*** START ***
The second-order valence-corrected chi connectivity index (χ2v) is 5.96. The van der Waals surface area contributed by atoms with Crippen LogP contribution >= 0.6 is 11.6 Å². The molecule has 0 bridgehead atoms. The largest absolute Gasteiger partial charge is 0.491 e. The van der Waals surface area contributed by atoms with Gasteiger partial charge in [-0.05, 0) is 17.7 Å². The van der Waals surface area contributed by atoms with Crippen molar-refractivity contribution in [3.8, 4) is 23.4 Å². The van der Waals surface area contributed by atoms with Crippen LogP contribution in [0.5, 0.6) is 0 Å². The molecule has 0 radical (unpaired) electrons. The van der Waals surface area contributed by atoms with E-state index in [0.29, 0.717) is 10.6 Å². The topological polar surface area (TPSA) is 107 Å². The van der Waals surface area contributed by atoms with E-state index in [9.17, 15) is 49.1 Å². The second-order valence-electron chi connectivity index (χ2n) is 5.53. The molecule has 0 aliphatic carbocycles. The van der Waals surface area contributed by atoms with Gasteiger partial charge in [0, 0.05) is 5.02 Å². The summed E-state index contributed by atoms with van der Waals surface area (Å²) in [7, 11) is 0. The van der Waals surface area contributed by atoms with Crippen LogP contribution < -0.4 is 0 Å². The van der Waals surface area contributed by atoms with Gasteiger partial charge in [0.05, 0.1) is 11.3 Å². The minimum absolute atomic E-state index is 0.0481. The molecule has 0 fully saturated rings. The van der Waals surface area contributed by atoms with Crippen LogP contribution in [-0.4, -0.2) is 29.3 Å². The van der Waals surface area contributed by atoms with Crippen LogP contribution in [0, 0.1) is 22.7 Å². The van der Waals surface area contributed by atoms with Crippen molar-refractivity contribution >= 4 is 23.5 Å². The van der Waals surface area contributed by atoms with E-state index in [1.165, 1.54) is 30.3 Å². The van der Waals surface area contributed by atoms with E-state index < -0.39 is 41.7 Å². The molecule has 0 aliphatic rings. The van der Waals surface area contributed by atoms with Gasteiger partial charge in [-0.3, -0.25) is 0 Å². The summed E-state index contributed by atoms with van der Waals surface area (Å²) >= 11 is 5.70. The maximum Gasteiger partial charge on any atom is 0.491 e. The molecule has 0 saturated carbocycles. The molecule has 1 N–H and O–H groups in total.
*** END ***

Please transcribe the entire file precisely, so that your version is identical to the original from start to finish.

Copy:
The second-order valence-corrected chi connectivity index (χ2v) is 5.96. The van der Waals surface area contributed by atoms with Crippen LogP contribution >= 0.6 is 11.6 Å². The molecule has 0 bridgehead atoms. The largest absolute Gasteiger partial charge is 0.491 e. The van der Waals surface area contributed by atoms with Gasteiger partial charge in [-0.05, 0) is 17.7 Å². The van der Waals surface area contributed by atoms with Crippen molar-refractivity contribution in [3.8, 4) is 23.4 Å². The van der Waals surface area contributed by atoms with Crippen LogP contribution in [0.5, 0.6) is 0 Å². The molecule has 0 radical (unpaired) electrons. The van der Waals surface area contributed by atoms with E-state index in [0.29, 0.717) is 10.6 Å². The topological polar surface area (TPSA) is 107 Å². The van der Waals surface area contributed by atoms with E-state index in [9.17, 15) is 49.1 Å². The second-order valence-electron chi connectivity index (χ2n) is 5.53. The molecule has 0 aliphatic carbocycles. The van der Waals surface area contributed by atoms with Gasteiger partial charge in [0, 0.05) is 5.02 Å². The summed E-state index contributed by atoms with van der Waals surface area (Å²) in [7, 11) is 0. The van der Waals surface area contributed by atoms with Crippen LogP contribution < -0.4 is 0 Å². The van der Waals surface area contributed by atoms with Gasteiger partial charge in [0.05, 0.1) is 11.3 Å². The minimum absolute atomic E-state index is 0.0481. The molecule has 0 fully saturated rings. The van der Waals surface area contributed by atoms with Crippen LogP contribution in [-0.4, -0.2) is 29.3 Å². The van der Waals surface area contributed by atoms with Crippen LogP contribution in [0, 0.1) is 22.7 Å². The van der Waals surface area contributed by atoms with Crippen molar-refractivity contribution >= 4 is 23.5 Å². The van der Waals surface area contributed by atoms with E-state index in [1.165, 1.54) is 30.3 Å². The van der Waals surface area contributed by atoms with E-state index < -0.39 is 41.7 Å². The molecule has 0 aliphatic rings. The van der Waals surface area contributed by atoms with Gasteiger partial charge in [-0.3, -0.25) is 0 Å². The summed E-state index contributed by atoms with van der Waals surface area (Å²) >= 11 is 5.70. The maximum Gasteiger partial charge on any atom is 0.491 e. The molecule has 0 saturated carbocycles. The molecule has 1 N–H and O–H groups in total.